Note:  The material in this blog was developed from information featured in “The Social Styles Handbook” To find out more, please click on the link below to order Larry Wilson’s great book

(Full disclosure, I am a Powell’s affiliate)

 

The Social Styles Handbook: Adapt Your Style to Win Trust
by Wilson Learning LibraryTrade Paperback
Powells.com
Social Styles 2-Learning About the Director

Social Styles 2-Learning About the Director

Why are Social Styles important?

 

In my previous post ( http://ow.ly/Zfpn30bKoSK ), I discussed the 4 social styles people use to communicate with each other.  We all fall into one of these styles. People in some of these styles communicate easily with one another, yet others can’t seem to communicate at all.

 

Why is it important to know these approaches?

 

Want to build meaningful relationships with your prospects, clients, and customers? Then you need to understand these styles.  More important, you need to be flexible in the way you approach people of different styles.

One thing I want to emphasize here. This is not about being manipulative in any way.  It is about learning how others engage the world.  Remember Dr. Stephen Covey’s famous dictum, “First seek to understand and then be understood.”

Today I want to discuss the social style known as the “Director”

 

What is the Directors style?

 

Directors are take charge people.  They are very task oriented and laser-focused on results. They also tend to tell people what to do and not ask a lot of questions.

Drivers have strong opinions, they are direct and to the point.  They love challenges.  They are very likely to correct, challenge, modify or add to others ideas.

Drivers tend to be impatient.  They want results quickly or at least have a well defined time line.

Relationships are secondary to Drivers.  They want to see the task defined and the plan to achieve it first.

Details are important to Drivers, but they are not much interested in every little nuance.  They do want to make sure every possibility has been covered.

Directors have much in common with Analyticals and Expressives, but are diametrically opposed to Amiables.

 

What is dialogue with a Driver like?

 

First conversations with a person are known as the dialogue stage.  This is where you will discover a person’s Social Style.  Here is what you can expect when first engaging with a Driver:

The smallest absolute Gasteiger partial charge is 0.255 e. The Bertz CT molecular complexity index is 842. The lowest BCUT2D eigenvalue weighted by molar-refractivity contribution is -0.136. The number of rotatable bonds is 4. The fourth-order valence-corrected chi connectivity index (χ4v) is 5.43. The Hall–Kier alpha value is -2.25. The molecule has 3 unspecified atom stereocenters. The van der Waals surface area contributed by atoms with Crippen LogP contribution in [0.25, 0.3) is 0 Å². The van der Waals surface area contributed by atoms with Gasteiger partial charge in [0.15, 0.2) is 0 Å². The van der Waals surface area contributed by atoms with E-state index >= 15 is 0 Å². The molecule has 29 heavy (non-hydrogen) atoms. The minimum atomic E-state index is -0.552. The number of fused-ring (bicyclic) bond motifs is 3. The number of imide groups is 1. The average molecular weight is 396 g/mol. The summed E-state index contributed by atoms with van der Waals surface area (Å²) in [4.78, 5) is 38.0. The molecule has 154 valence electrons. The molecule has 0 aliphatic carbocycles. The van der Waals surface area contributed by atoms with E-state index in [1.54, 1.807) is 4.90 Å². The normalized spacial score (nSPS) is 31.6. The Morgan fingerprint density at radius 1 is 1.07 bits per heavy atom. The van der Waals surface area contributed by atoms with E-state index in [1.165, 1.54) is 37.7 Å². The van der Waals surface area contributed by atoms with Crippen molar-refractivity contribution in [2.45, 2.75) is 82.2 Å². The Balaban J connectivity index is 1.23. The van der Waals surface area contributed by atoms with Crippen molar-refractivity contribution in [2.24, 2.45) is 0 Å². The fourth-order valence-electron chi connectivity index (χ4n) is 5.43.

1. They expect you to be task oriented.
  2. They want to make efficient use of their time. Keep up the pace.
  3. Ask fact-finding questions that will help you understand their priorities.
  4. They want to learn about you and how you might fit into their business. Don’t wander off into personal discussions.
  5. They want to know how your ideas can support their agenda. Remember, they want to be in control.
  6. They will let you know they want to make the final decision. They want to know the odds of success.
  7. Follow up immediately with any requests or additional information you agreed to supply.

 

How should you approach the director?

 

Approaching the Director requires a bit of a balancing act.  You need to be direct.  Don’t wander.  Yet, you need to take time to build trust as this is very important to a Director.

Other areas to include are:

  1. Be sure include a purpose statement at the beginning. Let them know why you are meeting.
  2. Focus on the Director’s ideas, goals, and interests
  3. Present facts that apply directly to them. Focus on benefits.
  4. Be prepared to provide lots of information.
  5. Don’t engage in small talk.
  6. Include a payoff statement. Let them know what you intend to accomplish in your meeting.

 

In Conclusion

 

As a small business owner, one of your greatest challenges is building relationships with your prospects, clients, and customers.  Understanding your social style and theirs will help you accomplish this with amazing ease.  I urge you to find out as much as you can about this subject by reading Larry Wilson’s great book “The Social Styles Handbook”. 

Just click on the following link (Full disclosure, I am a Powell’s affiliate):

The Social Styles Handbook: Adapt Your Style to Win Trust
by Wilson Learning LibraryTrade Paperback
Powells.com

Note: This blog was developed from information presented in  “The Social Styles Handbook”.